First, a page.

Friendly tax environment sees Irish economy surge 26%
Analysts had previously predicted the economy would expand by just 7.3 percent.
Tax inversions, switching of tax domicile after a merger or acquisition has risen significantly in recent years with Ireland gaining in popularity as a destination due to its low corporate tax regime.
“We are a very small economy, and if we get a big increase in assets, this is what happens,” said Michael Connolly, an official at the CSO, explaining the shift.
US corporate giants like security systems provider Tyco, drug company Allergan, medical device producer Medtronic are domiciled in Ireland after acquiring smaller rivals located in the country and transforming into an Irish corporation.
Last year, Ireland's Finance Minister Michael Noonan announced plans to halve its already highly competitive 12.5 percent corporate tax rate to 6.25 percent for the companies to be able to hire skilled workers and boost innovation.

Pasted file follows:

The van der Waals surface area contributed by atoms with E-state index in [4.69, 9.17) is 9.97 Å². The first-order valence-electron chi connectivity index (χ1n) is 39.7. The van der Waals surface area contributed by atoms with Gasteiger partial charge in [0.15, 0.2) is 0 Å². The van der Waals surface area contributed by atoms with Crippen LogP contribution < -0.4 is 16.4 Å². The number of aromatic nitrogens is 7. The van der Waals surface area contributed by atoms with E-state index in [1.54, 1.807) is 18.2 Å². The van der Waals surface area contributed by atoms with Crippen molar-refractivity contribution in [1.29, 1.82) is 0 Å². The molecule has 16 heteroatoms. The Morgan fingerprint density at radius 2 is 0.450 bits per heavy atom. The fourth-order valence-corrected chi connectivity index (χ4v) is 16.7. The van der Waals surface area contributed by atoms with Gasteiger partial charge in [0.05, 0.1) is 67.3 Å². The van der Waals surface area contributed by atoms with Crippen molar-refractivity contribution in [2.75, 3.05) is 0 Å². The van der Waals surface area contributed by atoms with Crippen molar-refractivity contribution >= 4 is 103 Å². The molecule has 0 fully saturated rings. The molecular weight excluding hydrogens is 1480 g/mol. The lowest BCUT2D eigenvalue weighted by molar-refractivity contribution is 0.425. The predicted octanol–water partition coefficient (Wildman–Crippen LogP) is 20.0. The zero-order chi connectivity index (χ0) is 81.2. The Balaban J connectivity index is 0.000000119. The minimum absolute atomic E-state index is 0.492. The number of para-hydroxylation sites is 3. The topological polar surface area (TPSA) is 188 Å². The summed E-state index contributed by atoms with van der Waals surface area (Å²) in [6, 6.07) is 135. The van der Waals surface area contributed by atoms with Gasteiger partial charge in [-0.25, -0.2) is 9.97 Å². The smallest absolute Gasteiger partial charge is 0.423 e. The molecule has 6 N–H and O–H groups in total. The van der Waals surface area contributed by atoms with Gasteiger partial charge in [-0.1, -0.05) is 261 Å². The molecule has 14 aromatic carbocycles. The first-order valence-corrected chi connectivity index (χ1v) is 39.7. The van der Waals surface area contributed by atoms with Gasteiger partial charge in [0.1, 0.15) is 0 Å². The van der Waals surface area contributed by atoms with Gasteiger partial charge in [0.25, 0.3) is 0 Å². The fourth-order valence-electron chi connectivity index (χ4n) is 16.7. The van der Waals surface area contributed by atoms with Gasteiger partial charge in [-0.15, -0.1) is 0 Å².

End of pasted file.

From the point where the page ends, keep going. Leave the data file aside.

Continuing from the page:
Increased activity in aircraft leasing has also helped boost growth. Many aircraft leasing companies, which are often involved in multi-million euro deals, are based in Ireland. Lease operators based in the country account for about 20 percent of the global market, with sales of €7.8 billion.
“What happens here is that an entire balance sheet of a company relocating to Ireland from somewhere else is included in our capital stocks or our international investment position,” Mr. Connolly said.
Ireland's economic growth was described by the CSO as “dramatic.” It “has increased the capacity for production in the economy and impacts the accounts for 2015 in the increase of exports and imports,” the office said, stressing that employment had not changed greatly.
The report has also revealed growth in all the main sectors of the economy up by 87 percent. Personal consumption increased by 4.5 percent with government net current expenditure rising by 1.1 percent.